Investigation showed coked dust in considerable quantities in
the area shown cross-hatched on the plan. The course of the flame
followed the air current on the west side of the main winning
and no signs of coking could be found on the east side with the
exception of one length of 30 yds. down the driving road to the
third pillar east. There was evidence of considerable violence
for a distance of 50 yds. from the face of the main winning, in
shattered coal tubs, rails and turns torn up and thrown outwards
(in one case for a distance of 7 ft.), and in displaced roof supports
which were carried outwards for considerable distances. There
was only one fall of roof of any magnitude and this was on the
main winning near the point of origin of the explosion at "A."
Brattice sheeting (see "E" on plan), with its supporting
timber between the second and third west bords, was carried outbye,
and only occasional bits of charred brattice could be found on
this length of roadway. All the evidence of violence was on the
inbye side of the seat of the explosion and all indications of
the direction of the blast were outwards.
There were no wooden doors controlling the ventilation of the
district and the brattice sheets must have allowed a considerable
volume of air to scale into the return without doing useful work.
Air measurements taken showed that a very much reduced volume
of air was coursing through the district after the explosion,
but even under these altered conditions and with the brattice
at "E" blown away, firedamp did not accumulate in the
main winning. The day following the accident an accumulation of
firedamp was found in the south heading off the third east pillar
at "D" on the plan, which was bratticed prior to the
explosion but this gas practically disappeared in the following
two days without any effort being made to clear it. This heading
was in direct communication with the site of the explosion, but
there was no evidence of flame along this road, so that it must
be assumed there was no connecting explosive atmosphere between
"D" and "A" at the time of the accident.
No satisfactory explanation can be given for the sudden appearance
of firedamp at "A," but the thickening of the seam,
with the consequent local faulting possibly had some bearing.
The most important point to emphasise is that an explosion of
firedamp originated a local coal dust explosion of some violence
although the roof, sides and floor were damp, and pools of water
were standing on the floor in places. After the explosion the
roof and sides were very dry and dusty and four or five days elapsed
before the original damp conditions prevailed again.
Stone dust had been applied to some of the main roads, including
the main winning to the first west rolley bord and on the return
to a point five pillar lengths back from the face and this, together
with the generally wet state of the district, no doubt checked
the propagation of the explosion. Stone dusting had not been carried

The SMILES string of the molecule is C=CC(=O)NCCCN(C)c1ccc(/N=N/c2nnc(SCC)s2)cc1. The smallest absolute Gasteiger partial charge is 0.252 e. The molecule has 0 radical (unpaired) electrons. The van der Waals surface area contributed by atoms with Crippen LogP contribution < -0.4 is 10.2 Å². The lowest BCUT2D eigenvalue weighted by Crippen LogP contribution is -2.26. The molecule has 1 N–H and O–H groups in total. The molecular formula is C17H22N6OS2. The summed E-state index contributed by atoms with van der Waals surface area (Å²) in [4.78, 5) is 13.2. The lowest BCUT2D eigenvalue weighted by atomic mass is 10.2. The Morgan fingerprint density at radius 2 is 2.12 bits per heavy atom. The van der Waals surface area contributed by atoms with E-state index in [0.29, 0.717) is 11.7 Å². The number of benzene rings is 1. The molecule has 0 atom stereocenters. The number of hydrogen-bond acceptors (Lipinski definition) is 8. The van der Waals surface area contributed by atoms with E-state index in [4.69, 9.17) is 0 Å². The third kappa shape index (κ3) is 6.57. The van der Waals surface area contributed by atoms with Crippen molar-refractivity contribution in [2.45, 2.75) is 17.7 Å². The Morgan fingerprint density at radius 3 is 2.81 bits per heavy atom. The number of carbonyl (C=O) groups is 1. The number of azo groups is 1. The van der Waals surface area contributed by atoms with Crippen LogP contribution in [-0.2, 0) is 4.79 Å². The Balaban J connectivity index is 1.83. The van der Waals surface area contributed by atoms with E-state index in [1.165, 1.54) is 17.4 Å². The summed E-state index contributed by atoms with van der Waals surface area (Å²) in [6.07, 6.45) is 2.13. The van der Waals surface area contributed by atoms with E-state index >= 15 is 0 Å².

on up to within 10 yds. of the face as required. Prior to the
explosion no samples of road dust had been taken by the management
in the district where the explosion took place.
I think it was fortunate that the outbye part of this district,
in spite of its damp condition, had been treated with inert dust,
as this undoubtedly checked the spread of the explosion, the force
from which had been extremely violent in the untreated areas.
The lessons of this accident clearly indicate the importance
of coursing the air by means of properly arranged wooden ventilating
doors and rigidly carrying out the Coal Dust Regulations in relatively
wet mines, and I would call the attention of colliery officials
to the report* by the Chief Inspector of Mines, on the causes
and circumstances attending an explosion which occurred at the
Haig Pit, Whitehaven Collieries, Cumberland, on 5th September,
The following contraventions of the Coal Mines Act, 1911, and
General Regulations, were disclosed as a result of the accident
Section 63 was violated inasmuch as the two workmen, Thompson
and Bell, went beyond the station before the district had been
examined and reported to be safe.
Section 64 was contravened in that the whole of the district
beyond the station was not inspected by a deputy before the commencement
of work in a shift.
The General Regulations as to the precautions against coal dust
had not been fulfilled as the floor, roof and sides of roadways
had not been treated with incombustible dust or water to within
10 yds. of the face.
Attention should also be called to the requirement of the General
Regulations regarding representative samples of dust to be taken
by the management monthly.
During the year 1925, and up to the date of the explosion, only
nine samples of road dust had been taken and analysed by the management.
These had been collected, one each month, over approximately 50
yard lengths on each occasion.
The main intake haulage roads alone in this seam (disregarding
returns and other putting roads) measure several miles, and of
the whole of this distance only 50 yds. of roadway were tested
monthly. None of the samples had been taken in any particular
district and all within a radius of a mile of the shaft. Miles
of roadway had not been sampled during the year.
Surely, if the word "representative" means anything
at all, it must require samples to be taken at intervals throughout
the whole of the mine.
By your direction, proceedings were instituted against the Under-manager
(who deputised for the Manager during the latter's illness, prior
to, and at the time of, the explosion), alleging breaches of the
General Regulations regarding precautions to be taken against
coal dust, and for not taking representative samples of mine dust.
He pleaded guilty to both charges and was fined £10 in each
case and ordered to pay £5 5s. in costs. For statistical
purposes — the case having been heard during 1926 —
details of the informations laid and of the verdict will be given
in Section IV of my next report.